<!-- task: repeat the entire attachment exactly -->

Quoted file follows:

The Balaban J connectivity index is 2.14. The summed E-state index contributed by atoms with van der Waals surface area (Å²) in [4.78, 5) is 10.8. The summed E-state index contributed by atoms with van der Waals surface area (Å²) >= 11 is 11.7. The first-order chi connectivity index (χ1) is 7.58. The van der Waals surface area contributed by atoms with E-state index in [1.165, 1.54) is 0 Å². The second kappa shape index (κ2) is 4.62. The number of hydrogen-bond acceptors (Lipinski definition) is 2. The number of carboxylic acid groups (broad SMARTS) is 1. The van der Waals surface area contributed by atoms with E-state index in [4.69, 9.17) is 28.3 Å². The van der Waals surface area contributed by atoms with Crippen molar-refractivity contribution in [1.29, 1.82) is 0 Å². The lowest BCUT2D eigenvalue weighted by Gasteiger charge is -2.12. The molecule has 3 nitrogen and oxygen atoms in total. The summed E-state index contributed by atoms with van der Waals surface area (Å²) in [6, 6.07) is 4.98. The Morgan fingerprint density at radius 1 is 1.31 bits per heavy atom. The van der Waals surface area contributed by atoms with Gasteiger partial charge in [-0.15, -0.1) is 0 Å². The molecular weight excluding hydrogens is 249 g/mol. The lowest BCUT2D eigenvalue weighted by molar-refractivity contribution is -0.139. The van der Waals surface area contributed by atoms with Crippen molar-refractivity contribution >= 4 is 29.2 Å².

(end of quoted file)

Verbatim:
The Balaban J connectivity index is 2.14. The summed E-state index contributed by atoms with van der Waals surface area (Å²) in [4.78, 5) is 10.8. The summed E-state index contributed by atoms with van der Waals surface area (Å²) >= 11 is 11.7. The first-order chi connectivity index (χ1) is 7.58. The van der Waals surface area contributed by atoms with E-state index in [1.165, 1.54) is 0 Å². The second kappa shape index (κ2) is 4.62. The number of hydrogen-bond acceptors (Lipinski definition) is 2. The number of carboxylic acid groups (broad SMARTS) is 1. The van der Waals surface area contributed by atoms with E-state index in [4.69, 9.17) is 28.3 Å². The van der Waals surface area contributed by atoms with Crippen molar-refractivity contribution in [1.29, 1.82) is 0 Å². The lowest BCUT2D eigenvalue weighted by Gasteiger charge is -2.12. The molecule has 3 nitrogen and oxygen atoms in total. The summed E-state index contributed by atoms with van der Waals surface area (Å²) in [6, 6.07) is 4.98. The Morgan fingerprint density at radius 1 is 1.31 bits per heavy atom. The van der Waals surface area contributed by atoms with Gasteiger partial charge in [-0.15, -0.1) is 0 Å². The molecular weight excluding hydrogens is 249 g/mol. The lowest BCUT2D eigenvalue weighted by molar-refractivity contribution is -0.139. The van der Waals surface area contributed by atoms with Crippen molar-refractivity contribution >= 4 is 29.2 Å².